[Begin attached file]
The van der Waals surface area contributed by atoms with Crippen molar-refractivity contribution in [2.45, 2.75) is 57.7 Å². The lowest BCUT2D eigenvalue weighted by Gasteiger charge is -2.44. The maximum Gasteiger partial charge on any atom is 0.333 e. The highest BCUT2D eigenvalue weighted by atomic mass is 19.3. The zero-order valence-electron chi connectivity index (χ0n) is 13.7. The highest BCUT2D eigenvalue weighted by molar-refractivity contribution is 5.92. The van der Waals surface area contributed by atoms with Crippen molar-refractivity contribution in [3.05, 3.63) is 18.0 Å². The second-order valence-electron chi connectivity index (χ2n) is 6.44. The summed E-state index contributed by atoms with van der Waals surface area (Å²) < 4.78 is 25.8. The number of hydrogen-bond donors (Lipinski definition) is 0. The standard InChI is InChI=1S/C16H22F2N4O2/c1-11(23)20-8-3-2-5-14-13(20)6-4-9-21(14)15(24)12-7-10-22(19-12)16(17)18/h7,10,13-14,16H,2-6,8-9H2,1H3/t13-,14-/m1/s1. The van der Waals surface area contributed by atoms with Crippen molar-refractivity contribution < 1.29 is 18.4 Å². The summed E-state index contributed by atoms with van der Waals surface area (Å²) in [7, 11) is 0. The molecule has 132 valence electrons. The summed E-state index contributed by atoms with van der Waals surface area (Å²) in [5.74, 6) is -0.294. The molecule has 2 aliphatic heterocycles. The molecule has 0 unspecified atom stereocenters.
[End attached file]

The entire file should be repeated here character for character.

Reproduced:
The van der Waals surface area contributed by atoms with Crippen molar-refractivity contribution in [2.45, 2.75) is 57.7 Å². The lowest BCUT2D eigenvalue weighted by Gasteiger charge is -2.44. The maximum Gasteiger partial charge on any atom is 0.333 e. The highest BCUT2D eigenvalue weighted by atomic mass is 19.3. The zero-order valence-electron chi connectivity index (χ0n) is 13.7. The highest BCUT2D eigenvalue weighted by molar-refractivity contribution is 5.92. The van der Waals surface area contributed by atoms with Crippen molar-refractivity contribution in [3.05, 3.63) is 18.0 Å². The second-order valence-electron chi connectivity index (χ2n) is 6.44. The summed E-state index contributed by atoms with van der Waals surface area (Å²) < 4.78 is 25.8. The number of hydrogen-bond donors (Lipinski definition) is 0. The standard InChI is InChI=1S/C16H22F2N4O2/c1-11(23)20-8-3-2-5-14-13(20)6-4-9-21(14)15(24)12-7-10-22(19-12)16(17)18/h7,10,13-14,16H,2-6,8-9H2,1H3/t13-,14-/m1/s1. The van der Waals surface area contributed by atoms with Crippen molar-refractivity contribution < 1.29 is 18.4 Å². The summed E-state index contributed by atoms with van der Waals surface area (Å²) in [7, 11) is 0. The molecule has 132 valence electrons. The summed E-state index contributed by atoms with van der Waals surface area (Å²) in [5.74, 6) is -0.294. The molecule has 2 aliphatic heterocycles. The molecule has 0 unspecified atom stereocenters.